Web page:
Why is compensation ranked 8th on the list of employee expectations? And why shouldn’t your company make wages its top concern? Employees want other types of compensation (for example, structured mentoring, time off, decision rights, access to training, feeling valued, work-life balance, and childcare). children), not just a living wage. In addition, there is a discrepancy between reality and perception when it comes to salaries:

Piece 10

Changing the culture to make employees feel valued

What is your company’s mission? Does it include the belief that your employees are valuable? Do your employees feel valued?

Only 39% of employees surveyed said “the management team cares about me.” This means that 61% think their managers don’t care about them. Moreover, only 33% of employees believe that management knows how to communicate with them. The remaining 67% don’t believe it. This means that managers don’t know how to talk to their employees. If your business is to recruit and retain employees, your managers need to show they care. This includes not acting as if your leadership is smarter than your employees.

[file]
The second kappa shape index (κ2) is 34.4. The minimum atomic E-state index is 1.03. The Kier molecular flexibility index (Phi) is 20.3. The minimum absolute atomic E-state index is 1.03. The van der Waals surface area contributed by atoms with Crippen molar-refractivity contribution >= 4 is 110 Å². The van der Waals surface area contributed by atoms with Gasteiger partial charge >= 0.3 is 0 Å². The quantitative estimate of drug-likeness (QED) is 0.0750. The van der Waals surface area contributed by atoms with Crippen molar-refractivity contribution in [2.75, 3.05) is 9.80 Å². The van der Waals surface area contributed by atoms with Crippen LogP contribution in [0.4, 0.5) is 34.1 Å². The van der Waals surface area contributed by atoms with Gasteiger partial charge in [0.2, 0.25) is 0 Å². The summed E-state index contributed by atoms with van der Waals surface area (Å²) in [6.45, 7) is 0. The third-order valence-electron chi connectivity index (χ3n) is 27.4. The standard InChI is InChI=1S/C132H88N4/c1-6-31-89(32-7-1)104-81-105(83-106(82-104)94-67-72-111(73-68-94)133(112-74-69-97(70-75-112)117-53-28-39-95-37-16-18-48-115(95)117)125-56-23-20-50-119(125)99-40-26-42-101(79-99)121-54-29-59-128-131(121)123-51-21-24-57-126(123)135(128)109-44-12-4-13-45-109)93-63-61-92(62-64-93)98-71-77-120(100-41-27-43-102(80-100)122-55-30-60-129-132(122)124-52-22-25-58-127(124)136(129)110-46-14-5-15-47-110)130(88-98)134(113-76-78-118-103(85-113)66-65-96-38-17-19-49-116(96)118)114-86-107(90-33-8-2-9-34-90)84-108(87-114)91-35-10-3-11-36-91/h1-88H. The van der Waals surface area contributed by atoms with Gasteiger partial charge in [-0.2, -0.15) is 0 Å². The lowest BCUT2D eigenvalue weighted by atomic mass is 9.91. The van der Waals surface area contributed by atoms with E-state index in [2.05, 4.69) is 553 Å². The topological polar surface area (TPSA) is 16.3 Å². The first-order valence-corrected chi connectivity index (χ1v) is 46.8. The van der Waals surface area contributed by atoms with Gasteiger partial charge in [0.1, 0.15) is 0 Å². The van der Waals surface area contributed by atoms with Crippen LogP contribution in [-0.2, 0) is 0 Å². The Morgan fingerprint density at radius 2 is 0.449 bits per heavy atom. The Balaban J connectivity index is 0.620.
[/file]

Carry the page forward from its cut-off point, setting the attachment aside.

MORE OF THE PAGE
Another caveat to keep in mind: getting a stamp for making the “best places to work” list doesn’t always translate to employee satisfaction. Companies on the list may still have problems recruiting and retaining employees; addressing issues is important, especially since new hires expect more given their placement on the roster. Check out the survey to see where your business failed and focus on those to make improvements.

Think of your mission statement as a guide not only to how you do business, but also how you treat employees. There are a lot of basic things you can do to move the needle when it comes to treating employees better. However, if you think you have no problem, it won’t work. Leaders need to believe that they have to change, not that it’s a good thing to do.